Secrets on the Washington Spy Trail

Found Only On Long Island’s North Shore

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Abraham Woodhull, Benjamin Tallmadge and Caleb Brewster were friends turned patriot spies from the North Shore of Long Island, whose lives were dramatized in “Turn,” the spring 2014 AMC television series on the Culper Ring. They and other colonists are immortalized today in their families’ preserved homes and re-enacted daily activities for everyone to experience.

A visit to the North Shore takes one back to 1778 when Long Islanders lived under an uneasy military occupation by the British commanders and troops. Route 25A, also known as Washington’s Spy Trail and formerly called The King’s Highway, rims picturesque and peaceful Long Island Sound, harbors and inlets. During the American Revolution, these hidden waterways were dangerous spots where the patriots operated boats to row intelligence to Connecticut and to General Washington that helped him win the war.  President Washington traveled the route on April 21 to 23, 1790, to thank the patriots and his spies.

During the Revolution, Joseph Brewster operated a tavern out of his home, Setauket’s The Brewster House, c. 1665, where he entertained British troops. Caleb Brewster, Joseph’s cousin, delivered spy messages between George Washington in Connecticut, and Abraham Woodhull in Setauket, pulling his rowboat into one of six different coves along the Setauket shore, including one located 150 feet from The Brewster House. Visit the house today which is owned and operated by the Ward Melville Heritage Organization, Stony Brook.

The Brewster House is just one highlight along the trail in Setauket, birthplace and home to the three friends, and an outpost to the British that they were determined to flush out. Other residents worked with them, including intelligence transmitter Anna Strong, and her husband Judge Selah Strong, who was arrested and incarcerated in the infamous British prison ship, Jersey.  Take a walking tour through the original settlement on Main Street, see the Village Green, and visit the churchyard cemetery where Abraham Woodhull and other famous Setauket residents were laid to rest.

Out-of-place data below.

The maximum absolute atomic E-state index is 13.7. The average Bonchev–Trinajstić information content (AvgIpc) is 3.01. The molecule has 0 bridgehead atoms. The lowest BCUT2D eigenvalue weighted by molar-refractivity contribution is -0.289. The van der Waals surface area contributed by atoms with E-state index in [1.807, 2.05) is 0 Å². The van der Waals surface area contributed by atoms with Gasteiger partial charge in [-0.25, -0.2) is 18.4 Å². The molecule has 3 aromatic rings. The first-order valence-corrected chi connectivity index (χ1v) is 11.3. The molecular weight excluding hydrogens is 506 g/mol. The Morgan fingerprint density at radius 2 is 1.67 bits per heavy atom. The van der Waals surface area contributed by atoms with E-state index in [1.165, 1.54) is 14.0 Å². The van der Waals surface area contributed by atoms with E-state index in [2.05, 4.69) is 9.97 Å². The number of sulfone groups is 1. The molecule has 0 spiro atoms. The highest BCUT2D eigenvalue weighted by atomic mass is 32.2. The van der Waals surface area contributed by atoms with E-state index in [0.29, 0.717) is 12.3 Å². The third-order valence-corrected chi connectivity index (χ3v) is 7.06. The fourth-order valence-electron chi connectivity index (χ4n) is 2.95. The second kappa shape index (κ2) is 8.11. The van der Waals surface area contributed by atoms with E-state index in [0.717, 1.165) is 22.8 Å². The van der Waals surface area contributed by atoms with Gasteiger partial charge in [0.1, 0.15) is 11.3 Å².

In Huntington, colonial life during the 18th century can be experienced at the “working man’s home” of colonial weaver Job Sammis and his family that from 1775-1776 also served as the arsenal for the Suffolk County Militia which conducted regular drills on the adjacent Village Green prior to the British occupation of Long Island. During this occupation Nathan Hale volunteered to gather intelligence on the British forces in New York. He began his mission on the shores of Huntington Bay. He was later captured—it is unclear where, perhaps in Huntington or perhaps closer to the city—and hanged in New York City. The Nathan Hale Monument honors his sacrifice and is located on Route 25A, Huntington’s Main St., next to the Sailors & Soldiers Museum.

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